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Tick-borne Diseases

Ticks are small bugs that can bite people and pets and can sometimes spread diseases. Ticks can be found in the grass, bushes, and forests of British Columbia (BC). Ticks can be found year-round (PDF) (but they are most likely to bite in the spring (from March to June (PDF)).

While tick bites can often be harmless, some can make you very sick as they spread germs like bacteria and viruses.

Diseases that can be spread from tick bites include:

Tick bites are more common in warmer weather when more people are outside. The risk of tick-borne diseases depends on the local environment, such as weather (how hot and rainy it is), the plants and animals around, and how well ticks and germs survive there. Changes in the climate can help ticks and their germs survive better.

The risk to people also depends on their age, immune system, what they do outside, and whether they take steps to protect themselves from ticks (PDF).

Ticks can also attach to pets such as dogs and cats. These ticks may spread bacteria, including those that cause Lyme disease, tularemia, and anaplasmosis. Talk to your veterinarian for more information about tick bite prevention and animal health care needs.

In BC, the ticks most relevant for human health (PDF) are Ixodes and Dermacentor ticks. An expansion of the range of these ticks, which could occur with climate change may increase the number of people exposed in BC.

Ixodes pacificus and Ixodes angustus ticks are found throughout the province but are most commonly identified in BC’s southern coastal regions, including in highly populated areas. These Ixodes ticks can carry Borrelia burgdorferi (agent of Lyme disease), Anaplasma, and Babesia.

Dermacentor ticks, primarily Dermacentor andersoni in BC, are also found in the province, but are more common in the Interior and Northern regions. These ticks can carry Rickettsia rickettsii (agent of Rocky Mountain Spotted Fever) and Francisella tularensis (agent of tularemia). Dermacentor ticks, and Ixodes ticks to a lesser extent, can also cause tick paralysis.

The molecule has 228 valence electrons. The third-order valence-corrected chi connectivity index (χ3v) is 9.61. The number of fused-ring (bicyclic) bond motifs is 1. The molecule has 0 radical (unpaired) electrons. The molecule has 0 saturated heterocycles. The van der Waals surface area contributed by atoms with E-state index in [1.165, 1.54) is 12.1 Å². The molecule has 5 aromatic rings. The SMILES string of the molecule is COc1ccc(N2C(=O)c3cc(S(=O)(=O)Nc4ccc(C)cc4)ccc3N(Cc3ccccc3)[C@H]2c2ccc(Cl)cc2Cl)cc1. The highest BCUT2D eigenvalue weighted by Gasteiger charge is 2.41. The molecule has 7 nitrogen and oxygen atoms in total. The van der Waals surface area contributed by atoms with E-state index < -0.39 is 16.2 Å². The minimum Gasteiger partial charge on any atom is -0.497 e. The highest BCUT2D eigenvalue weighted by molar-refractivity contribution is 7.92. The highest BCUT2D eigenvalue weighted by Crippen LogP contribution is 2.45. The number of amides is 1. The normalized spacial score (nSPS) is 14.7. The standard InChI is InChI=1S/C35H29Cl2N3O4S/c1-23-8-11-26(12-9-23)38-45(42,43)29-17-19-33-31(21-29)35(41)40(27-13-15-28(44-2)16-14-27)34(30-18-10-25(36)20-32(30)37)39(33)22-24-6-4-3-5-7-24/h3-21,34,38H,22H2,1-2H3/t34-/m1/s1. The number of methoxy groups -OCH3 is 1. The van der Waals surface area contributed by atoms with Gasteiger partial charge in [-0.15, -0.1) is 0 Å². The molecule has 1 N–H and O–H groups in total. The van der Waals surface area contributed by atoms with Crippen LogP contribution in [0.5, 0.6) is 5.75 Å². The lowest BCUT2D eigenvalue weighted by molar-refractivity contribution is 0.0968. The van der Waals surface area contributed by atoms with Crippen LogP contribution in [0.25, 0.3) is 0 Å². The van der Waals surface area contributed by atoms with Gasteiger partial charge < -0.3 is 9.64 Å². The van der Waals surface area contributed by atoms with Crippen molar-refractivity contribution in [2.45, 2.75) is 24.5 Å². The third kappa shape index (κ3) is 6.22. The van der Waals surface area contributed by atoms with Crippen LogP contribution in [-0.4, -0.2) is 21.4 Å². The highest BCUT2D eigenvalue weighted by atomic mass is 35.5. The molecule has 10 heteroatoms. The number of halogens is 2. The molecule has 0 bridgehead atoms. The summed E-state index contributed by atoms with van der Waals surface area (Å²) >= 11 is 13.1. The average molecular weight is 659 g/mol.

Ornithodoros ticks, which are much less common than Ixodes and Dermacentor, are also found in BC and can carry Borreilia hermsii (agent of Tick-Borne Relapsing Fever).


BCCDC collaborates with public health partners to monitor ticks and tick-borne diseases in BC, the findings are available in the latest surveillance report (PDF).

You can take simple steps to prevent and manage tick bites before and after going outdoors. Click the picture below for more information.

  • When hiking or walking outdoors, wear:
    • Long pants and long-sleeved t-shirt
    • Light coloured clothes so you can spot ticks more easily
    • Your pants tucked into your socks and your shirt tucked into your pants
    • Closed toed shoes
  • Put on bug spray with DEET or Icaridin. Re-apply as directed on the product
  • Walk in the middle of trails and avoid brushing up against plants and bushes
  • Check your full body after spending time outdoors, including the scalp, folds of skin, under the arms, and behind the knees:
    • Check yourself and others for ticks, including children, pets, and gear
    • Remove any ticks you find using tweezers. Take a photo of it and send it to
    • Put the clothes you wore in the dryer on hot for at least 10 minutes
    • Take a shower to remove any loose ticks on your body

There is no vaccine for prevention of infections transmitted by ticks in Canada.

Refer to HealthLink BC File #01, Tick Bites and Disease.

You should only remove the tick yourself or get a friend or family member to remove it, if the tick is not buried very deep into your skin. The feeding tick's mouth will be under the skin, but the back parts will be sticking out. If the tick has been on your skin for less than two hours, it has probably not had a chance to burrow into your skin. If the tick is just on the surface of your skin, or only biting on to the outside skin layer, you can remove it following the instructions below.